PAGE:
The RSS automation feature of Spinjutsu Studio Pro enables digital marketers to keep their IFTTT or syndication networks and PBN's supplied with a steady stream of fresh, highly-relevant content. Anyone that runs Web 2.0 syndication networks faces the challenge of keeping their blogs active. It's been proven that a regular posting schedule improves your crawl rate with Google and other search engines. When you don't get crawled, your links don't get indexed. This is why, in most cases, the real problem that people have when they complain their links aren't getting indexed is that they aren't getting crawled.
It doesn't actually matter whether a backlink appears in the search index; this is commonly misunderstood. As long as Google has crawled your link and knows about it, that's all that matters. Thus, improve crawl should be most most SEO's focus - not indexing. In an effort to maintain posting activity, unfortunately sometimes users turn to solutions that end up getting them in trouble.
Too many people take the risk of automatically reposting content from someone else’s RSS feed to their blogs simply because they didn't know there was a better solution - or that it might be illegal and could get them in big trouble. Web 2.0 platforms are getting wise to this and an increasing number of people are getting their blogs shut down.
This type of posting is not only easy to spot, but it can also potentially constitute copyright infringement and result in both legal and financial penalties. Some image companies are very well-known for going after people that repost their images without permission, which can result in many thousands of dollars worth of legal damages. It's a really, really bad idea to repost other people's full articles or their images to your own blogs without permission.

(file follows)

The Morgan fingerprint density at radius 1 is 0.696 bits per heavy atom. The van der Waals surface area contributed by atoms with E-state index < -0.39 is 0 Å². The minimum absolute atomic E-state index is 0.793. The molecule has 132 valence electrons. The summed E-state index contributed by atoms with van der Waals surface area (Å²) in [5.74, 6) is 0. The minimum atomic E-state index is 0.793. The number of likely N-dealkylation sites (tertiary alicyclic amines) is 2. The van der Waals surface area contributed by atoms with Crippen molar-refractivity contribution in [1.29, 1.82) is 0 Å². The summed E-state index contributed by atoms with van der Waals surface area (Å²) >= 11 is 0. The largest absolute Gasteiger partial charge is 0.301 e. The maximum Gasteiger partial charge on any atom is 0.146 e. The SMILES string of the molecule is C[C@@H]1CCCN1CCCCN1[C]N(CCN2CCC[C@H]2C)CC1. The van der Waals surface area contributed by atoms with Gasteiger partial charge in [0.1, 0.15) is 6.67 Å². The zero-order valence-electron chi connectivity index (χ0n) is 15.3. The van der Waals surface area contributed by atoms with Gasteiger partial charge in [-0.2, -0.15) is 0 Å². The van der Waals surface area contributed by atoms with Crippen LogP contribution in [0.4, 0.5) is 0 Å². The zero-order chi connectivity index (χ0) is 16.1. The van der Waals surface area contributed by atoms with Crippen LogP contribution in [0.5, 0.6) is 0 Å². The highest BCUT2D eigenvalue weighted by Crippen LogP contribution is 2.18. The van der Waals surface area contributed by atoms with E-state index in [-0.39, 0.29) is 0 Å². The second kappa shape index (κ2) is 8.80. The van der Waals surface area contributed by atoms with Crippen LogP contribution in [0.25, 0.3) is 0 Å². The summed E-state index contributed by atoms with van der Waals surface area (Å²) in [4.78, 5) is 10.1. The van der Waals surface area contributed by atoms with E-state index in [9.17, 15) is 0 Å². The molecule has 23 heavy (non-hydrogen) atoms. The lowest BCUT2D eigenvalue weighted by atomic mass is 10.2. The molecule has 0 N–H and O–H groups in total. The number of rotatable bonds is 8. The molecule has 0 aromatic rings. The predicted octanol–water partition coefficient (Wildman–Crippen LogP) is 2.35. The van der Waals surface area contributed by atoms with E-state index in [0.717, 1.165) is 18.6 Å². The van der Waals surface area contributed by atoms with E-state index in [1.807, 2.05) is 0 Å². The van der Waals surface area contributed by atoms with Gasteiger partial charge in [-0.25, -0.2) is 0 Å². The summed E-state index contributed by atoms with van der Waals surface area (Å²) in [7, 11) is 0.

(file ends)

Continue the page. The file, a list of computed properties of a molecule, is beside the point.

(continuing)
The Spinjutsu automation engine solves this problem by allowing you to publish feeds consisting of content that you own and put there yourself. Then you just supply the feed link to IFTTT, Integromat, our own WordPress BotFeeder Plugin, etc. and they’ll automatically repost the new items to your blogs for you. This way, the content that you repost is your own content so you don't have to worry about getting in trouble.
The Spinjutsu RSS automation engine makes your life a breeze by allowing you to create an unlimited number of RSS feeds and publish new articles to them on a regular basis.
1. Create a new feed, providing the author name, the primary blog URL that you want to list as being associated with the feed, etc.;
2. Choose a publication schedule – what days and times you want to post;
3. Pick a Project you’ve set up in Spinjutsu that contains the various content-related settings such as what topics, spintax to inject, whether to use the Spinjutsu content library or your ArticleBuilder subscription, if you want the articles to include curated content, etc.;
4. Choose your AWS bucket and folder for upload, or FTP server upload details;
5. Click publish;
6. Spinjutsu Studio Pro will create and then regularly update your RSS 2.0-compliant feed;
7. Leave the automation tool running to keep posting new content to your feeds like clockwork while you do other things.
By posting high-quality content to your Web 2.0 properties regularly, you'll improve their crawl rate and avoid problems with Google not seeing your backlinks.
If you’ve published your RSS feed to your AWS account, it’s immediately accessible on the web, assuming you set your properties to allow public access. All you have to do is provide the URL to IFTTT, Integromat, BotFeeder etc. and you’re finished! AWS offers a free tier of use for an entire year, so we recommend that people consider this option at least to start with.
Using FTP is more complicated, because you generally can’t access your FTP upload folder from the public Internet. Instead, you have to set up a cron job on your server to copy the FTP file to a public-facing folder and adjust the permissions. If you’re paying for a server already, then this option might save you some money in the long run compared to AWS, but it isn’t for the non-technical. Most people should probably use AWS S3.
Only use written content, images, and videos that you have the legal right to use and that won’t get you into trouble.